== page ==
June 7, 2017 / 7:52 AM / in 5 months

Shanghai rebar ekes out gains after 9-day slide, but outlook weak

    * China steel market remains "very, very slow" - CRU
    * Dalian iron ore steady amid ample supply
    * Iron ore shipments to China from Port Hedland hit record

 (Adds Port Hedland shipments to China, updates prices)
    By Manolo Serapio Jr
    MANILA, June 7 (Reuters) - Chinese steel futures edged up on
Wednesday after a nine-day fall, although the outlook for demand
in the world's top consumer remained weak.
    The price recovery, which follows an 11 percent decline
since May 22, may be technical in nature, said Richard Lu,
analyst at CRU consultancy.
    "We think the current market remains very, very slow. The
recent price slump should make buyers hesitant to buy because
the price can go down again so they just want to slow down
purchases," he said.
    The most-active rebar on the Shanghai Futures Exchange
         closed up 0.7 percent at 2,962 yuan ($436) a tonne. The
construction steel product touched a one-month low on Tuesday.
    Construction activity usually eases in China during summer,
curbing steel consumption.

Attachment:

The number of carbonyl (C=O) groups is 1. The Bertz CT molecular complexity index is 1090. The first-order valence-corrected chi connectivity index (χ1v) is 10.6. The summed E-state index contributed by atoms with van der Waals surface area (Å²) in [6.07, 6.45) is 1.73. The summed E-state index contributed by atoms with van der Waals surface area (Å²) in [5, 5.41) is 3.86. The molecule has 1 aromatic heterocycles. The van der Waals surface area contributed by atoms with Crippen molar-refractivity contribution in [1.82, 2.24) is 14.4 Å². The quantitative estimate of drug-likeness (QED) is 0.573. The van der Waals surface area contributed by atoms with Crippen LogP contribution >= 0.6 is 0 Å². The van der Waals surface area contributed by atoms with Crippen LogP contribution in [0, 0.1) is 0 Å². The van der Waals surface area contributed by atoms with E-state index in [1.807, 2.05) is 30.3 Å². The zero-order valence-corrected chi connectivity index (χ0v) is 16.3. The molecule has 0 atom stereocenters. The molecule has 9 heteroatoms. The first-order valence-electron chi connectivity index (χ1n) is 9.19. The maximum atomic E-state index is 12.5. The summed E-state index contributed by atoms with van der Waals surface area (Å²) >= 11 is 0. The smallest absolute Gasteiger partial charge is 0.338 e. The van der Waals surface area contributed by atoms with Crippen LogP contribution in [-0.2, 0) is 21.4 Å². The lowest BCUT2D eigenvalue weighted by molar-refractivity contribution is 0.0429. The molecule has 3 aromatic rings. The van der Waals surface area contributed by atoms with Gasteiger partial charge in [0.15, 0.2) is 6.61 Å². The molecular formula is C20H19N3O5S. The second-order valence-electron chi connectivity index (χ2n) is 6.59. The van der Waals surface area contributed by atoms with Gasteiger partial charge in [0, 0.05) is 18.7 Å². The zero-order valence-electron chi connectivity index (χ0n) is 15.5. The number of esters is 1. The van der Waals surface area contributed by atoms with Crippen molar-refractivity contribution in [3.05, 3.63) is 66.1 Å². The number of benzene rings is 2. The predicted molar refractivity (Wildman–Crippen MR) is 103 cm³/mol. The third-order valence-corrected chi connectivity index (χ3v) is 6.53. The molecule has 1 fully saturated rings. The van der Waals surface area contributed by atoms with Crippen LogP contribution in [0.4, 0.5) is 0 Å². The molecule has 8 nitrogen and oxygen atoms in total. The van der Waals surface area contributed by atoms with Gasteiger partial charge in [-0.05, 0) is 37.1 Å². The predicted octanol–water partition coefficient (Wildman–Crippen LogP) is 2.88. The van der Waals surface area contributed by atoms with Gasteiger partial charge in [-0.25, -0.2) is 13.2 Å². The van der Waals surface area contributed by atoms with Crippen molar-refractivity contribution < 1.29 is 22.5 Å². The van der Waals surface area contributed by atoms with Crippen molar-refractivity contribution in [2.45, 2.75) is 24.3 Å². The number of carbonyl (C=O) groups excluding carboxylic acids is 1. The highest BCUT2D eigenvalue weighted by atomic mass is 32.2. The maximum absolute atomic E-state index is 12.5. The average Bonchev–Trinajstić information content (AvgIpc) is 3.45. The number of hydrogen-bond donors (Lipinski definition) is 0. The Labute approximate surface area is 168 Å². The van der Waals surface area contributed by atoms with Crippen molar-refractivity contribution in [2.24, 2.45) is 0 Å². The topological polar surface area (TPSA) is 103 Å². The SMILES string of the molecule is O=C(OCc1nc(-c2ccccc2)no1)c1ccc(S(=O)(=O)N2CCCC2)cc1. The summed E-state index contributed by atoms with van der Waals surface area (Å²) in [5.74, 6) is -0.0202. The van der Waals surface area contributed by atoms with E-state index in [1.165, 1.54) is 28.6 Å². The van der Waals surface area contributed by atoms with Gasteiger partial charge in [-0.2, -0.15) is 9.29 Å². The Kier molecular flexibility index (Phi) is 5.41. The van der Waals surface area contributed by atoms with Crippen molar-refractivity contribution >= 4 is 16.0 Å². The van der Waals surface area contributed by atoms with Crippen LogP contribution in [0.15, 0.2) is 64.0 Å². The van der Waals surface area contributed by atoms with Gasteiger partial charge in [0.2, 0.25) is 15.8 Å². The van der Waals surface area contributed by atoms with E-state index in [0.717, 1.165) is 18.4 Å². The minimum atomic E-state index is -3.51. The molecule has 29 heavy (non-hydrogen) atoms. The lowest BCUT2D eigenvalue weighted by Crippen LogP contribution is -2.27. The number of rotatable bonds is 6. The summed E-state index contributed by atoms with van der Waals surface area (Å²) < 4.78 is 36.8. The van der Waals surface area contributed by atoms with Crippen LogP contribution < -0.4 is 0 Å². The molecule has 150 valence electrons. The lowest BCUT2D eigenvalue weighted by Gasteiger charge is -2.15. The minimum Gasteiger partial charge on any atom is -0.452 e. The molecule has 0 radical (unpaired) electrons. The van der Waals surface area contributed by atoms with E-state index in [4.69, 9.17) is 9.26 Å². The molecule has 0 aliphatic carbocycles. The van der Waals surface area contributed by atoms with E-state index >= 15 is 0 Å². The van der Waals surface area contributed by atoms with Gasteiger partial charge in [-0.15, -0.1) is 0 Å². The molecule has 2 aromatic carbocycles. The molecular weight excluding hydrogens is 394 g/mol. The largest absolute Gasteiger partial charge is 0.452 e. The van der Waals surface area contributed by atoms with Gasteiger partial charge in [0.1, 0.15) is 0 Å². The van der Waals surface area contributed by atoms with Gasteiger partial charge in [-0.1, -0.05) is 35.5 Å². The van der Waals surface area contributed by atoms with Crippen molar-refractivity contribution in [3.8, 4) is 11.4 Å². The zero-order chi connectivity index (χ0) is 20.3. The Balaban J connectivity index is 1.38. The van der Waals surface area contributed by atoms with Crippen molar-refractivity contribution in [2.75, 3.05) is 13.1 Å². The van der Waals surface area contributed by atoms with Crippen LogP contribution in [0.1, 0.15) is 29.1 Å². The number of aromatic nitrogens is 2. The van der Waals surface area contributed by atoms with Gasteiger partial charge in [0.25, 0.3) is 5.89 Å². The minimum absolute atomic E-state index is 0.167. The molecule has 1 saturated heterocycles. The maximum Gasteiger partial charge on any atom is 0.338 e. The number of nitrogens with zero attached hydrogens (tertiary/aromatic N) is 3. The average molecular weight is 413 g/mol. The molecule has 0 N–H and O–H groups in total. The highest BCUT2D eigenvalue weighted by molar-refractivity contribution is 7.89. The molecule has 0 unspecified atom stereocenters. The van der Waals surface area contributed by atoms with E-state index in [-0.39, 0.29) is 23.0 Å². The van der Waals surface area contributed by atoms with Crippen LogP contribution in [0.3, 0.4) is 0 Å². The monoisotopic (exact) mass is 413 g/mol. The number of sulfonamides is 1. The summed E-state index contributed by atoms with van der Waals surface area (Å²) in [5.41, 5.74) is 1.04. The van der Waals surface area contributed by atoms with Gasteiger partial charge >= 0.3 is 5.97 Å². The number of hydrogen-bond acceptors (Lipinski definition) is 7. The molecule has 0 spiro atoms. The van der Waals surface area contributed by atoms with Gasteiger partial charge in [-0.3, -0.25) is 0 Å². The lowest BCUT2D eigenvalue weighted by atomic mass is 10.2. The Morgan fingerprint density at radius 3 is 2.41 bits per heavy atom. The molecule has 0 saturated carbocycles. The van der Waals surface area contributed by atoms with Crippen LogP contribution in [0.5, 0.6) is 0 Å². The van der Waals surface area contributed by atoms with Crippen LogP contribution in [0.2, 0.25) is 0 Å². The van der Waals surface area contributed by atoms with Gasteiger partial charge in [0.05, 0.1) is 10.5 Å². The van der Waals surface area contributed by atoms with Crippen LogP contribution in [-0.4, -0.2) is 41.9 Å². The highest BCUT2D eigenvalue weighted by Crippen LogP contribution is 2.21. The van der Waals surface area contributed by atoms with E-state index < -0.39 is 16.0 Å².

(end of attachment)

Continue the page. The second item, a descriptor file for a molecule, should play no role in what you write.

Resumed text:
On the Dalian Commodity Exchange, the most-traded iron ore
contract           gained 0.1 percent to 432.50 yuan per tonne.
    Supply of the steelmaking raw material remains high in
    Imported iron ore at the country's ports reached 136.55
million tonnes as of June 2, only down slightly from the
previous week's 136.6 million tonnes which was the most for the
stockpiles since 2004, based on data compiled by SteelHome
consultancy. SH-TOT-IRONINV
    Last month, iron ore shipments to China from Australia's
Port Hedland terminal, used by top suppliers BHP Billiton
         and Fortescue Metals Group         , rose to a record
38 million tonnes from 34.86 million tonnes in April. 
    Spot iron ore prices regained some lost ground on Tuesday
after falling to near eight-month lows in the previous day.
    Iron ore for delivery to China's Qingdao port .IO62-CNO=MB
rose 0.2 percent to $56.03 a tonne, according to Metal Bulletin.
($1 = 6.7926 Chinese yuan)

 (Reporting by Manolo Serapio Jr.; Editing by Richard Pullin and
Sherry Jacob-Phillips)

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